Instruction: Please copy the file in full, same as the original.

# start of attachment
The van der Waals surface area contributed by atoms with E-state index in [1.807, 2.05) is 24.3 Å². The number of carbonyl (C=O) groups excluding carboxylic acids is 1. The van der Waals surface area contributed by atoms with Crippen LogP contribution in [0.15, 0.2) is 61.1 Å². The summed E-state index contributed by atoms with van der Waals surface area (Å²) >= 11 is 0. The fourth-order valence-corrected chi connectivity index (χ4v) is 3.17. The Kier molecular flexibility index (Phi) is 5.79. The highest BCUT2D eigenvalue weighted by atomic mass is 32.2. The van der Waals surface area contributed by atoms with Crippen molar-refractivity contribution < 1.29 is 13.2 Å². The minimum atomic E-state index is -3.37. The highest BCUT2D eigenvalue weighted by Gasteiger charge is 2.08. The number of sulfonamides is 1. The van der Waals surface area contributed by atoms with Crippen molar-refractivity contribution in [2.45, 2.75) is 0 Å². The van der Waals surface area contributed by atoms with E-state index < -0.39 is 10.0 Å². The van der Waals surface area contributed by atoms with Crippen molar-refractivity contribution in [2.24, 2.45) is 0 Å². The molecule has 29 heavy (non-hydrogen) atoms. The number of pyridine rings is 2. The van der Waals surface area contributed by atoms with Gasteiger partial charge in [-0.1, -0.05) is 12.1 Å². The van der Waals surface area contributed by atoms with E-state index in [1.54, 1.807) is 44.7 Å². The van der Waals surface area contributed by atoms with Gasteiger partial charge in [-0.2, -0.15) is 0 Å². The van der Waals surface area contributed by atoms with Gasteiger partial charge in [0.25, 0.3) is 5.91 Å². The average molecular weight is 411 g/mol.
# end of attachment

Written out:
The van der Waals surface area contributed by atoms with E-state index in [1.807, 2.05) is 24.3 Å². The number of carbonyl (C=O) groups excluding carboxylic acids is 1. The van der Waals surface area contributed by atoms with Crippen LogP contribution in [0.15, 0.2) is 61.1 Å². The summed E-state index contributed by atoms with van der Waals surface area (Å²) >= 11 is 0. The fourth-order valence-corrected chi connectivity index (χ4v) is 3.17. The Kier molecular flexibility index (Phi) is 5.79. The highest BCUT2D eigenvalue weighted by atomic mass is 32.2. The van der Waals surface area contributed by atoms with Crippen molar-refractivity contribution < 1.29 is 13.2 Å². The minimum atomic E-state index is -3.37. The highest BCUT2D eigenvalue weighted by Gasteiger charge is 2.08. The number of sulfonamides is 1. The van der Waals surface area contributed by atoms with Crippen molar-refractivity contribution in [2.45, 2.75) is 0 Å². The van der Waals surface area contributed by atoms with E-state index < -0.39 is 10.0 Å². The van der Waals surface area contributed by atoms with Crippen molar-refractivity contribution in [2.24, 2.45) is 0 Å². The molecule has 29 heavy (non-hydrogen) atoms. The number of pyridine rings is 2. The van der Waals surface area contributed by atoms with Gasteiger partial charge in [-0.1, -0.05) is 12.1 Å². The van der Waals surface area contributed by atoms with E-state index in [1.54, 1.807) is 44.7 Å². The van der Waals surface area contributed by atoms with Gasteiger partial charge in [-0.2, -0.15) is 0 Å². The van der Waals surface area contributed by atoms with Gasteiger partial charge in [0.25, 0.3) is 5.91 Å². The average molecular weight is 411 g/mol.